Where Did the Bible’s Name Come From?
The Bible gets its name from the Greek word “biblia,” meaning “little books.” The Bible is not a single book but a collection of works written over a period of many centuries.
The name “Bible,” then, can be said to mean “the Book of books.” “Biblia,” in turn, comes from “biblos,” a word that meant both “book” and the “papyrus” plant that was used at that time for paper.
The earliest books were written on scrolls made from papyrus. And, originally, the word “biblos” derives from the ancient Phoenician city of “Byblos,” from which papyrus was exported.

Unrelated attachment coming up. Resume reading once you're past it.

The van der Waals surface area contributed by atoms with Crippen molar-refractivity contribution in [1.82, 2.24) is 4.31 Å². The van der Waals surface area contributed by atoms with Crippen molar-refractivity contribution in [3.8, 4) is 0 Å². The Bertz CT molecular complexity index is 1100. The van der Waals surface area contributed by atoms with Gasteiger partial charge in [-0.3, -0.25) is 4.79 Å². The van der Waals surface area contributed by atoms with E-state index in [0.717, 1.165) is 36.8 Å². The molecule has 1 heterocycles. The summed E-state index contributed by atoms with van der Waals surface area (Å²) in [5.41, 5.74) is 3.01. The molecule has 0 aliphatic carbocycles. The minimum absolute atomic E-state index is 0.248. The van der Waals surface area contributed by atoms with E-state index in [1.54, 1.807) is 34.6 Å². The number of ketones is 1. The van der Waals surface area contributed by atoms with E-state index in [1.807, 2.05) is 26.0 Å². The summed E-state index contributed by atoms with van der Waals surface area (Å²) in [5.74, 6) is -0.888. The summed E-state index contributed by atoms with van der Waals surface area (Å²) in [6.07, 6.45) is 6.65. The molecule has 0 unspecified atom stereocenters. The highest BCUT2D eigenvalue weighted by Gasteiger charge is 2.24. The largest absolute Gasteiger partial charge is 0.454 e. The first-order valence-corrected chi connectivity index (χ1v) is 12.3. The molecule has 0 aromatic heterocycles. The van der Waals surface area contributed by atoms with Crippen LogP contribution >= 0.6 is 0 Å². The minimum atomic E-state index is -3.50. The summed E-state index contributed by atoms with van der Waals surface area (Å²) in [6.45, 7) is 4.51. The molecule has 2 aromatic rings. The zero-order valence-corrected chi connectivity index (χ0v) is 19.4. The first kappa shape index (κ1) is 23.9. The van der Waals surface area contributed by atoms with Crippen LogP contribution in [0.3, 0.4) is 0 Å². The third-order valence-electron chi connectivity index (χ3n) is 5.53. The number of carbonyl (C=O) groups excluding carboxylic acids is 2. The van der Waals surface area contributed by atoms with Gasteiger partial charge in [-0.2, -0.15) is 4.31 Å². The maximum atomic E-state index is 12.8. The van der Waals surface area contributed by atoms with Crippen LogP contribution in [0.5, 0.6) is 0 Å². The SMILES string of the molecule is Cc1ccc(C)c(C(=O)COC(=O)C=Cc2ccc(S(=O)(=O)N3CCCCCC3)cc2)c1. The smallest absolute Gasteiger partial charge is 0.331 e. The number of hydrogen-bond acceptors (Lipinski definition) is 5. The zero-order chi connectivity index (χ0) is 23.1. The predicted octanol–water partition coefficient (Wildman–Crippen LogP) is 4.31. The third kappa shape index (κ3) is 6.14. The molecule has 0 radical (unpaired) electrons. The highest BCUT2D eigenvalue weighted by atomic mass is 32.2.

The Bible comprises of 66 books with two major divisions: the Old Testament (39 books) and the New Testament (27 books).
The Old Testament has four major divisions: (1) the Law – 5 books; (2) History – 12 books; (3) Poetry – 5 books; and, (4) Prophecy – 17 books.
Similarly, the New Testament has four major divisions: (1) the Gospels – 4 books; (2) the Acts of the Apostles – 1 book; (3) the Epistles – 21 books; and, (4) the Revelation of the Lord Jesus Christ – 1 book.
The Bible is far more than a compilation of books; it is the inspired word of God (2 Timothy 3:16). It is read and understood to be God’s instructions and revelations to the individual members of Christ’s church and to the Body of Christ, as a whole.